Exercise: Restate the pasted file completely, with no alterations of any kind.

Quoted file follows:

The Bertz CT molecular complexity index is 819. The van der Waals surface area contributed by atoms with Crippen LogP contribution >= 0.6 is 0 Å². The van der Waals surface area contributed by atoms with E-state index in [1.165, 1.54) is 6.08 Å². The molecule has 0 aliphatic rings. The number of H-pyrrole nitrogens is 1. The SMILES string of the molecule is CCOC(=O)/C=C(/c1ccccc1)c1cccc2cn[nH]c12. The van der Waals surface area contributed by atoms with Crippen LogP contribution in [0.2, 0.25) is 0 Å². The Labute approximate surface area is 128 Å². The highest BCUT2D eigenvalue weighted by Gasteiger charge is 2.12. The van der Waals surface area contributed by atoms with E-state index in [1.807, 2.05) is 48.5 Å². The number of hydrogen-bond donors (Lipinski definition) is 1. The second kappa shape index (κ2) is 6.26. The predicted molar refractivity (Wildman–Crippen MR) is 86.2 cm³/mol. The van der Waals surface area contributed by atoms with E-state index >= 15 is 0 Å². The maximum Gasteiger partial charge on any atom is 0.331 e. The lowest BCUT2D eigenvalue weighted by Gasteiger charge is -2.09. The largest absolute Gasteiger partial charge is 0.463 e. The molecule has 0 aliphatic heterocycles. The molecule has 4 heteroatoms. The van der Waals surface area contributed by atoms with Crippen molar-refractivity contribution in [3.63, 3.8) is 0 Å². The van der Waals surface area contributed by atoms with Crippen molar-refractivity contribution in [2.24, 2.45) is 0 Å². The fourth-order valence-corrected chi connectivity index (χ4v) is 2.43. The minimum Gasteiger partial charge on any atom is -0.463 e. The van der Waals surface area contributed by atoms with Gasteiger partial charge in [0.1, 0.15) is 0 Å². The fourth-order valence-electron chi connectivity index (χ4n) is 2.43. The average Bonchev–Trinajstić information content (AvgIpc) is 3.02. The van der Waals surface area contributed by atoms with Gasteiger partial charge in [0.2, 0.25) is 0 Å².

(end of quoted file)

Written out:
The Bertz CT molecular complexity index is 819. The van der Waals surface area contributed by atoms with Crippen LogP contribution >= 0.6 is 0 Å². The van der Waals surface area contributed by atoms with E-state index in [1.165, 1.54) is 6.08 Å². The molecule has 0 aliphatic rings. The number of H-pyrrole nitrogens is 1. The SMILES string of the molecule is CCOC(=O)/C=C(/c1ccccc1)c1cccc2cn[nH]c12. The van der Waals surface area contributed by atoms with Crippen LogP contribution in [0.2, 0.25) is 0 Å². The Labute approximate surface area is 128 Å². The highest BCUT2D eigenvalue weighted by Gasteiger charge is 2.12. The van der Waals surface area contributed by atoms with E-state index in [1.807, 2.05) is 48.5 Å². The number of hydrogen-bond donors (Lipinski definition) is 1. The second kappa shape index (κ2) is 6.26. The predicted molar refractivity (Wildman–Crippen MR) is 86.2 cm³/mol. The van der Waals surface area contributed by atoms with E-state index >= 15 is 0 Å². The maximum Gasteiger partial charge on any atom is 0.331 e. The lowest BCUT2D eigenvalue weighted by Gasteiger charge is -2.09. The largest absolute Gasteiger partial charge is 0.463 e. The molecule has 0 aliphatic heterocycles. The molecule has 4 heteroatoms. The van der Waals surface area contributed by atoms with Crippen molar-refractivity contribution in [3.63, 3.8) is 0 Å². The van der Waals surface area contributed by atoms with Crippen molar-refractivity contribution in [2.24, 2.45) is 0 Å². The fourth-order valence-corrected chi connectivity index (χ4v) is 2.43. The minimum Gasteiger partial charge on any atom is -0.463 e. The van der Waals surface area contributed by atoms with Gasteiger partial charge in [0.1, 0.15) is 0 Å². The fourth-order valence-electron chi connectivity index (χ4n) is 2.43. The average Bonchev–Trinajstić information content (AvgIpc) is 3.02. The van der Waals surface area contributed by atoms with Gasteiger partial charge in [0.2, 0.25) is 0 Å².